Characteristics of the Persecutor’s “It’s all your fault!” Role:
Criticize and blame the Victim -they must have someone to blame
Keeps the Victim feeling oppressed through threats and bullying
This is a projection of how they feel about themselves
Sets strict limits
Controlling, rigid, and authoritative
Angry and unpleasant
Can’t be flexible, can’t be vulnerable
Fearful of being victimized
Yells and criticizes, but doesn’t actually solve any problems or help anyone else solve the problem
Denial about their blaming tactics
They are always right
Believes everything they do is warranted because they felt attacked and therefore needed to protect themselves
Relates as though they are better, stronger, smarter, or more together than the Victim
Core beliefs: “The world is dangerous” and “You can’t trust anybody”
Thinking: “I need to hurt you before you hurt me”, which is their mode of self-protection
Persecutors are punishers, because they automatically suspect you are aiming to take advantage of them over even minor instances of disrespect
Instead of preventing an incident of feeling taken advantage of by holding boundaries and saying no, they lunge with some kind of attack, and feel justified by this
As a Persecutor, they may be playing out this role because they learned it from their abuser -the abuser would have been overpowering, strong, and unafraid, which is exactly what the abused needed, but now becomes to take care of themselves in the unsafe world -unfortunately, that means they continue the cycle of an abuser
Belief that if they can overpower others, they can overcome their feelings of shame and helplessness
As compensation for these feelings, there will often be statements that highlight a superiority about themselves: constant reliving of the past when they were popular, a winner, or job successes, messages that everybody loves them and thinks they are great
Attempts to “reform” others through discipline and manipulation, sometimes with force
Their greatest fear is powerlessness.
How did the Persecutor come to be?
Behind this role is someone who received mental and/or physical abuse during their childhood. The consequence of that abuse is a deep inner volcanic rage that is shame-based and prevents vulnerability. Without access to vulnerability, connection in relationships is weakened.
To survive their childhood, they must learn to repress that rage, but also the deep-seated feelings of worthlessness that go with it. They have to hide their pain behind a mask of indignation and detachment. You might often hear, “I don’t care,” as a way for them to detach from the fact that they really do care. This motivates how they interact with others and how they live their lives.
Persecutors need someone they perceive as weak to prove to themselves that they are not the weak one, they are not the victim. Because they believe they are simply doling out justice, they can push all of their inadequate feelings onto the Victim. The bad person is “out there”, because it is not me. But that also is a projection to deflect the deeply covered belief that the bad person is me, and that’s why I was hurt in the first place.
Here’s one way that plays out:
You have put dinner together to be ready by the time your partner usually gets home. An hour goes by, still not home. The dinner is cold and just sitting on the table. You are angry, and your anger grows by the minute. Your thoughts automatically go to, “They are doing this to me on purpose.” Which is an attack thought. Obviously, it’s on purpose, because they could have called. This is pure disrespect.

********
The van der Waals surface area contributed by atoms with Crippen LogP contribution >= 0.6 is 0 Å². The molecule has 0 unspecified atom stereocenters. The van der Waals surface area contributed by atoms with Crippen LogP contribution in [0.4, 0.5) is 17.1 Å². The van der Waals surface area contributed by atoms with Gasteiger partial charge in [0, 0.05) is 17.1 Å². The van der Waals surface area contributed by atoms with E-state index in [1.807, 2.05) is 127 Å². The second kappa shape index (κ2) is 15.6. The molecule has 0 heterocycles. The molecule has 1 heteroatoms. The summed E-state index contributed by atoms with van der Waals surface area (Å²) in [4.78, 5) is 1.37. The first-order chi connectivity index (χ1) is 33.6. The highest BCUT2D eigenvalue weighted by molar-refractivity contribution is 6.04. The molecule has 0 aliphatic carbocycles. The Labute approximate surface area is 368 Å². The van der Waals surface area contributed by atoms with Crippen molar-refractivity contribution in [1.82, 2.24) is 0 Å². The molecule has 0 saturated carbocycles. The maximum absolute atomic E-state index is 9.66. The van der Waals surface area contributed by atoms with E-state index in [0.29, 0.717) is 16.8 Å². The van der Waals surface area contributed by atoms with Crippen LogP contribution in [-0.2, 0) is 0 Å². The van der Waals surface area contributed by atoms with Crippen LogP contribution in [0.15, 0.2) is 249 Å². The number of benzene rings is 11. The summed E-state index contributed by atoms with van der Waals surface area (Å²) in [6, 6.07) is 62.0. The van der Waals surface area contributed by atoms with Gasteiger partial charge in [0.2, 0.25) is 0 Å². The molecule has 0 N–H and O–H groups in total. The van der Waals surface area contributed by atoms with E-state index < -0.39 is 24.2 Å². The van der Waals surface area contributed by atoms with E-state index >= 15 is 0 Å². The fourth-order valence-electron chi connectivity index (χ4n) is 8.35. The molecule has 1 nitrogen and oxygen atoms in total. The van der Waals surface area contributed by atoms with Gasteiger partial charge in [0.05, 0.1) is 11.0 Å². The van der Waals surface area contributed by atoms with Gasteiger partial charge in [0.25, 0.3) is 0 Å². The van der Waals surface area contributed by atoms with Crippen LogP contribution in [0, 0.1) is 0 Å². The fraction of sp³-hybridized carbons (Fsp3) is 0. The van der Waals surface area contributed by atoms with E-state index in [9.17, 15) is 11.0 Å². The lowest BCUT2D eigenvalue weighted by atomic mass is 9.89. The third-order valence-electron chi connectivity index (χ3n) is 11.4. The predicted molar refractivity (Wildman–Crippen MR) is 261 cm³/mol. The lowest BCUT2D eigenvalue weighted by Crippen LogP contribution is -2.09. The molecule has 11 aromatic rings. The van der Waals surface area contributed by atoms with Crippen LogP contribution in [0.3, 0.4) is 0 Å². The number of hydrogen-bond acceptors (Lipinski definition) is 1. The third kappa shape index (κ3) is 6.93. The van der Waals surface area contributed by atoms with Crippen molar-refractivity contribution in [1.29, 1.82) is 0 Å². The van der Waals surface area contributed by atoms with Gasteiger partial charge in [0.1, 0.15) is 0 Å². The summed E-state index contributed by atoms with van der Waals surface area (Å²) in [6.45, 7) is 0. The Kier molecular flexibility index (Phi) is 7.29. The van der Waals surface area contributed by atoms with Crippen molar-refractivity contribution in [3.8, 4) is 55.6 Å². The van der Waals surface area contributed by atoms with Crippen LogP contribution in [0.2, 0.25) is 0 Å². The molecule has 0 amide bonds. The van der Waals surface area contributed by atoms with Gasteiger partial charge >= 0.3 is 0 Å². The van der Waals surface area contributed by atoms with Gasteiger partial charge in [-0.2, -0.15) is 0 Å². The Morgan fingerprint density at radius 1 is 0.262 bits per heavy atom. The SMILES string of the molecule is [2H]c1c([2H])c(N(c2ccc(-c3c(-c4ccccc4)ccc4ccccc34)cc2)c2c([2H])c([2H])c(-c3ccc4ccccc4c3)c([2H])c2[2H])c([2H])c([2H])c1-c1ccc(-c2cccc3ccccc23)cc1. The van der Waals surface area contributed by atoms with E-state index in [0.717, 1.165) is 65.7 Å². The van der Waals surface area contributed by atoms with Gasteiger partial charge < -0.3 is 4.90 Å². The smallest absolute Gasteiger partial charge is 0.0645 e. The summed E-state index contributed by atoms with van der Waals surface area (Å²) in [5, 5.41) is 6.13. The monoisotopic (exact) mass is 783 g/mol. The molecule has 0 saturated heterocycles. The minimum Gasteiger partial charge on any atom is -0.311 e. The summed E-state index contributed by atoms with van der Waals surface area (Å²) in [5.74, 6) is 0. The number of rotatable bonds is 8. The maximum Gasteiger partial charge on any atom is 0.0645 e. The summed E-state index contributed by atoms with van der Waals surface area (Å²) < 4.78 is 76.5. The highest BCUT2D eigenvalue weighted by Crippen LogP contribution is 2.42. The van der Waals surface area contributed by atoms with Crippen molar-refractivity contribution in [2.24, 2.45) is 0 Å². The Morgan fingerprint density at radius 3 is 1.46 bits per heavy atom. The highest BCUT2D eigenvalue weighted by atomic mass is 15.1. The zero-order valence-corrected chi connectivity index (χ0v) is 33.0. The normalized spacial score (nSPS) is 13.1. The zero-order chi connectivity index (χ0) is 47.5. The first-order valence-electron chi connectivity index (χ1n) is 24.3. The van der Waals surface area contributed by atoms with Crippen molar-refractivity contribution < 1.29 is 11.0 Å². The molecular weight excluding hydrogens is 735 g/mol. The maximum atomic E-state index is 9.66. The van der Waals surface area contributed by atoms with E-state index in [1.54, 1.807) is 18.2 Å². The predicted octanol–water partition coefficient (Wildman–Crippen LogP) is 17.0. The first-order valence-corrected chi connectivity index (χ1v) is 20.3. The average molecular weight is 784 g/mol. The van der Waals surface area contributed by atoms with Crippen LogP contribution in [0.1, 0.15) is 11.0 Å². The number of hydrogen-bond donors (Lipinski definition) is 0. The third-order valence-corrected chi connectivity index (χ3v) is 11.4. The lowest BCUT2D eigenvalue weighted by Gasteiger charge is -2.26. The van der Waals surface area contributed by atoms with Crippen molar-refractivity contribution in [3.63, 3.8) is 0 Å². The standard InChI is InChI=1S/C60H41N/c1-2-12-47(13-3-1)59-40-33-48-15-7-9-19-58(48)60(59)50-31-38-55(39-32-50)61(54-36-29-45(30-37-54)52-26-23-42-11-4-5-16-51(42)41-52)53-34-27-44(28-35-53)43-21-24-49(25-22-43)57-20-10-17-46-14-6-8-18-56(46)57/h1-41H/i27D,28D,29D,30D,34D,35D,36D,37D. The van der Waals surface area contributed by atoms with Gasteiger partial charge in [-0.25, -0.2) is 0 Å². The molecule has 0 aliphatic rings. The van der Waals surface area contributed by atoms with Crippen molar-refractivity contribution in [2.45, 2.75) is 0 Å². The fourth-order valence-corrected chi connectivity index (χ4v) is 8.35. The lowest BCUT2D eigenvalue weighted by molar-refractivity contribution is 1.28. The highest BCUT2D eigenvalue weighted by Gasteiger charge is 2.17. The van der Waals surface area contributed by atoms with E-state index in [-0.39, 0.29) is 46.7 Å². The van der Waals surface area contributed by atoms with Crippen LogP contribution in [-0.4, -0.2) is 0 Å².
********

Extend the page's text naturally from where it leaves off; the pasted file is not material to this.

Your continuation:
Your partner makes it home, but by now you don’t even care about the why. Your anger has gone volatile. “You told me you would be here on time, and you weren’t! You always lie! I can’t trust you.” Your partner tries to explain what happened, but you are past listening and continue escalating the interaction. You justify your rage and response by explaining that they have hurt you and therefore deserve this. This is classic Persecutor reasoning. But it leaves the other person completely bewildered by the reaction, and also losing trust in the relationship.
So here’s what you do:
It is difficult for someone in the Persecutor role to take responsibility for how they are hurting others. That would go right back to the intolerable shame and worthlessness that they carry. In their mind, the other is the bad person and thus deserves the harsh treatment. All they are trying to do is protect themselves in an unsafe world, where people will hurt you if you don’t get to them first.
This is a serious conflict for them, because this does not promote stable relationships where they can be loved and accepted. This pushes people away, and alienates them. Which then triggers the shame and the worthlessness and the need to continue with this role.
It is also true that you prove that the world really is an unsafe place by creating more enemies. By always being primed for a fight, you will always find a fight, and then your worldview is rendered true by this default. In this way, you’ll be fighting for the rest of your life and you will never be safe from what you are trying so hard to prevent. You become a victim of your own beliefs. You become a victim of an unsafe world of your making.
Granted, to stop and have to face their vulnerabilities will most likely feel very threatening for the Persecutor. To do so feels like blaming themselves, which only intensifies their internal condemnation. But the reward for being willing to face this part of themselves leads to being able to direct all that anger and blame towards the people it actually belongs to.
Adapted from Karpman's Drama Triangle and Lynne Forrest's The Victim Triangle.